The province is reporting that seeding in the southeast is just over 50 per cent complete.

Crops Extension Specialist Matt Struthers says the Moose Jaw area is looking a bit better.

"The greater Moose Jaw area is probably farther along than the rest of the southeast. We didn't get hammered so hard with a lot of that late snowfall and that spring storm we had. Things are drying up here a little bit better, especially as you move farther west."

He notes as you go east of Moose Jaw, towards Regina, things are little bit wetter. There's still some standing water and the same trend follows if you go southeast versus southwest of town as well. Producers to the west of town are reporting that fields are getting a bit dry, and are welcoming this week's rain.

The high winds this week have caused delays with spraying.

"It's just too strong to put any product down," commented Struthers. "That would be holding off any weed control or maybe even some early flea beetle control that's popping up around the Moose Jaw area. Also, that wind is going to be accompanied with maybe some warmer days and that's going to be drying out that topsoil moisture quite rapidly. Producers who have crop in the ground, and maybe that crop's emerging, that wind is going stress that plant just by drying it out."

The weekly crop report says early-seeded crops are starting to emerge and are generally looking good, however flea beetles are starting to become an issue.

"That warm weather got them hopping around and causing some issues. Luckily, canola is one of the later crops to go in and so those flea beetles are off eating something else before they hit those canola crops," explained Struthers. "The canola crops have the moisture to get themselves nice and big before those flea beetles can do some damage. Producers will be out there watching their crop very closely to make sure that the flea beetle pressure doesn't break that economic threshold and if it gets close they'll go out there and apply some products to keep those pests down."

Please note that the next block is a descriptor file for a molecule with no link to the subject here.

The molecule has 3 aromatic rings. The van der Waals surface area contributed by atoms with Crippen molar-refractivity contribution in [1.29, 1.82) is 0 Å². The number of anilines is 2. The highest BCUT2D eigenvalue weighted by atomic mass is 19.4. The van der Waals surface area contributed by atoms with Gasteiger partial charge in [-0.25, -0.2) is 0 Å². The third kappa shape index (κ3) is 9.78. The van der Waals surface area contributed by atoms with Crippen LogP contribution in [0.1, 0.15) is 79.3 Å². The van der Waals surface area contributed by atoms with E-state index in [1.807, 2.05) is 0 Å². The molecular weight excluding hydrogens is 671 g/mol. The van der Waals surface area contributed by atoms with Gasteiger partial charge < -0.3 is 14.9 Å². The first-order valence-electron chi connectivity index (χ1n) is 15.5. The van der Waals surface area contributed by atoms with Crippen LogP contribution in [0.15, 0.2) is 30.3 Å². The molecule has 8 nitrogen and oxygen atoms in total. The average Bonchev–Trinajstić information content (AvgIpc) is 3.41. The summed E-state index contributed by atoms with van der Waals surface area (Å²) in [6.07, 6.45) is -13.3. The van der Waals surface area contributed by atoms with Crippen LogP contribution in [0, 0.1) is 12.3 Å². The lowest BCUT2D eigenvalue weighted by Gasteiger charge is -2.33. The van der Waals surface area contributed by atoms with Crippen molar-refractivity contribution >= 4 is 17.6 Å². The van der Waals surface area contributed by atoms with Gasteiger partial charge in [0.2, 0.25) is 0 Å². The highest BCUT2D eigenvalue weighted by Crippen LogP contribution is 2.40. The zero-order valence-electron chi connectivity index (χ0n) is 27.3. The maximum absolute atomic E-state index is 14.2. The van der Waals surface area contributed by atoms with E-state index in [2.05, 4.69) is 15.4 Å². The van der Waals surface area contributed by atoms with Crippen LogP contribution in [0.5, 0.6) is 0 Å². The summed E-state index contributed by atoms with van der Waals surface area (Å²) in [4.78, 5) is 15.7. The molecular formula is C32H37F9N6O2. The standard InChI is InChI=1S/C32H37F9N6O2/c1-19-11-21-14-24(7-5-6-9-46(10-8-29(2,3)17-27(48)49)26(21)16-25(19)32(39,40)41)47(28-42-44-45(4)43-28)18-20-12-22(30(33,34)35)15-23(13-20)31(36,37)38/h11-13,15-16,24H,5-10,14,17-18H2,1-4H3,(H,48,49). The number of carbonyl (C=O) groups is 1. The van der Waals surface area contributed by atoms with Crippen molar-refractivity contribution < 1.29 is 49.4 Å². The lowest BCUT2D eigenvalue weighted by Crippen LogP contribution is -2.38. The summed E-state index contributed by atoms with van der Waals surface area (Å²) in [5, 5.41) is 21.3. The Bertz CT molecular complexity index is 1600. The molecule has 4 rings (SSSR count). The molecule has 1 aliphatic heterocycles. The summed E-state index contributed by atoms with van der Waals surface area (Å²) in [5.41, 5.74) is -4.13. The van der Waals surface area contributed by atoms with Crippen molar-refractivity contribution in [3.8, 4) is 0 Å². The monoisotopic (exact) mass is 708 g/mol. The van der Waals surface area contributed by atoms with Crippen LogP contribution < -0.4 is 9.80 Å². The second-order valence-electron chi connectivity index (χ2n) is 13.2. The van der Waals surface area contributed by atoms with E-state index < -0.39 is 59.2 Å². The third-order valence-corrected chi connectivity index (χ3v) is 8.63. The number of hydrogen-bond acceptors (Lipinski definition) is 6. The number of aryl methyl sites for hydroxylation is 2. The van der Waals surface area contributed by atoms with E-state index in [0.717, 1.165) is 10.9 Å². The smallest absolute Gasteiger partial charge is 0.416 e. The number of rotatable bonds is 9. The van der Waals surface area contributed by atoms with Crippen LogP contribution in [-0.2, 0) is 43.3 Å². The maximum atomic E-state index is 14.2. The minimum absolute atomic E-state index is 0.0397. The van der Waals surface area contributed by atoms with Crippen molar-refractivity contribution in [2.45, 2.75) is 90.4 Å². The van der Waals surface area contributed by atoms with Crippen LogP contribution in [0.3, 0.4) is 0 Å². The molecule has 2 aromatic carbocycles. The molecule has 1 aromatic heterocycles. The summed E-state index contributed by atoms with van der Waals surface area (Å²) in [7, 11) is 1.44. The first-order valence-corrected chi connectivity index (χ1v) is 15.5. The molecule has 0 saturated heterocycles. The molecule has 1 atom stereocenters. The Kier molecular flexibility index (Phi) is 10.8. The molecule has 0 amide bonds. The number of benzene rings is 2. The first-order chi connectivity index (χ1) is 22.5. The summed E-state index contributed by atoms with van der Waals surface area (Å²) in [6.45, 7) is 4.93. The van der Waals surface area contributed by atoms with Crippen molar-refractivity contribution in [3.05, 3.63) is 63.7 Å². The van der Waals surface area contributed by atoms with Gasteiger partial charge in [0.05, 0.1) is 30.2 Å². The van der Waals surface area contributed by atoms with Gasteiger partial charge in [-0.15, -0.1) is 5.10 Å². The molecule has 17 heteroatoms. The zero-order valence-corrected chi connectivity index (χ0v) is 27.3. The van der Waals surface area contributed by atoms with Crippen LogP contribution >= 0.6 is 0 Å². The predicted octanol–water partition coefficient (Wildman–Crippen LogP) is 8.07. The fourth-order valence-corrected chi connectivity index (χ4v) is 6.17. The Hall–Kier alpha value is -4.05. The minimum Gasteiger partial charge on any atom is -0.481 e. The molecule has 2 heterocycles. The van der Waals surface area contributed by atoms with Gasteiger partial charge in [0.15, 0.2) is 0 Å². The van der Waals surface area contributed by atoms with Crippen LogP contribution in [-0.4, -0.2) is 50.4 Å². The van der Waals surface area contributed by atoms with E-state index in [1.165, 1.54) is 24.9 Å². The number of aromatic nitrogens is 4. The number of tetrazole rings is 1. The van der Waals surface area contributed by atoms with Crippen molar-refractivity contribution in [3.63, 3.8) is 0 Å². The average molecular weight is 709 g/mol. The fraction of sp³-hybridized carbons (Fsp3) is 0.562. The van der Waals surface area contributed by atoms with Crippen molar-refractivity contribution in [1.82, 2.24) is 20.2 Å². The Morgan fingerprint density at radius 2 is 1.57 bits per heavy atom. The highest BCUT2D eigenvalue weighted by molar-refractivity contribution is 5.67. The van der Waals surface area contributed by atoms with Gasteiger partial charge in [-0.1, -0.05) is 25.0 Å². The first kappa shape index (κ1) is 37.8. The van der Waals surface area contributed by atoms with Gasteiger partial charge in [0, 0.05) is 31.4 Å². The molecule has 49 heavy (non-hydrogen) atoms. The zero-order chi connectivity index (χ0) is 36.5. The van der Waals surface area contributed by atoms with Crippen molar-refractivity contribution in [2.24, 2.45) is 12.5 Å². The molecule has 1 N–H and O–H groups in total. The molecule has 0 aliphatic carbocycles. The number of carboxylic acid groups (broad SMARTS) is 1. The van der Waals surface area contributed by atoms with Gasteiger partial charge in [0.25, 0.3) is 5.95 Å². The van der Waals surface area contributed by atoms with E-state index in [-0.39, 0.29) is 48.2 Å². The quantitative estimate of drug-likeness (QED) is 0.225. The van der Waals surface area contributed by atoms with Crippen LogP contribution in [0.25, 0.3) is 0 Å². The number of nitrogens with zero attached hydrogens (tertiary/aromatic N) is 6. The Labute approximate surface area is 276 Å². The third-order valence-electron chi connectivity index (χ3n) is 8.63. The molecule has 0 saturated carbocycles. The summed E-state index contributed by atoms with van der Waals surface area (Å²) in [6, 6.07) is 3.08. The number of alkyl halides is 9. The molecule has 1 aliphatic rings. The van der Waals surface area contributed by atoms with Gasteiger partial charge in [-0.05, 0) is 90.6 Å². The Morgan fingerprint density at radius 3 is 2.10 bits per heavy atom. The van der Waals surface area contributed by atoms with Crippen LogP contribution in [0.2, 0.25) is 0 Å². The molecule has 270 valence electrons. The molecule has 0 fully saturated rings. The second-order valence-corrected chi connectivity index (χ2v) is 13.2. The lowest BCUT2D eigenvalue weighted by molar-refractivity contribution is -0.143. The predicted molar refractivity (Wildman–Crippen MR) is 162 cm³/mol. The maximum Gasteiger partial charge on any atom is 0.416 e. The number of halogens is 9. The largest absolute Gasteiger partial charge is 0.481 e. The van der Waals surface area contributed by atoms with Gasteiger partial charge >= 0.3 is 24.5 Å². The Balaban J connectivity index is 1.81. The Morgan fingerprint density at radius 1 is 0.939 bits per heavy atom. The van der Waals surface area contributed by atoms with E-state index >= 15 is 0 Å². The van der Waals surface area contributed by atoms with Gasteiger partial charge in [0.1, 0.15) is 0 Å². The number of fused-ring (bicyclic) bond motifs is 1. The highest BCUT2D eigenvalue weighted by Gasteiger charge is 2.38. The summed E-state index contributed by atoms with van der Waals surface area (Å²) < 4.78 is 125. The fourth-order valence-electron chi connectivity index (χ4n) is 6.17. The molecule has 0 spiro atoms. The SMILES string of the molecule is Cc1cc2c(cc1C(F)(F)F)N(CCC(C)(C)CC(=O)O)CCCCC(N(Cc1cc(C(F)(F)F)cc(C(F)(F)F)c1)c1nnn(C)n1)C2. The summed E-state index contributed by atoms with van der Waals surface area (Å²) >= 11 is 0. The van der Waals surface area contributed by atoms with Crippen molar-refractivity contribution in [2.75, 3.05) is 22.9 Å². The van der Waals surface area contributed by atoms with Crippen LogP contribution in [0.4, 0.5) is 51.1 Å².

Struthers adds that pasture conditions have improved this year from previous years due to some late spring storms bringing much-needed moisture.

"For much of the southeast, another good trend going forward is their pastures are looking strong. The same with the southwest. That late spring storm really helped a lot of those pastures and is a really good thing to see. Where we're still seeing very poor pastures is up into the west central and the northwest region. Those two regions really need a good soaking rain coming here soon to allow those pastures to use that moisture in addition with the heat that they're likely to get here soon as we get farther into the end of May here and into June. They need that moisture to actually get that grass growing."

Seeding across the province is pegged at 68 per cent complete, which is behind the five-year average of 76 per cent for this time of year. Many producers in the western half of the province have wrapped up seeding.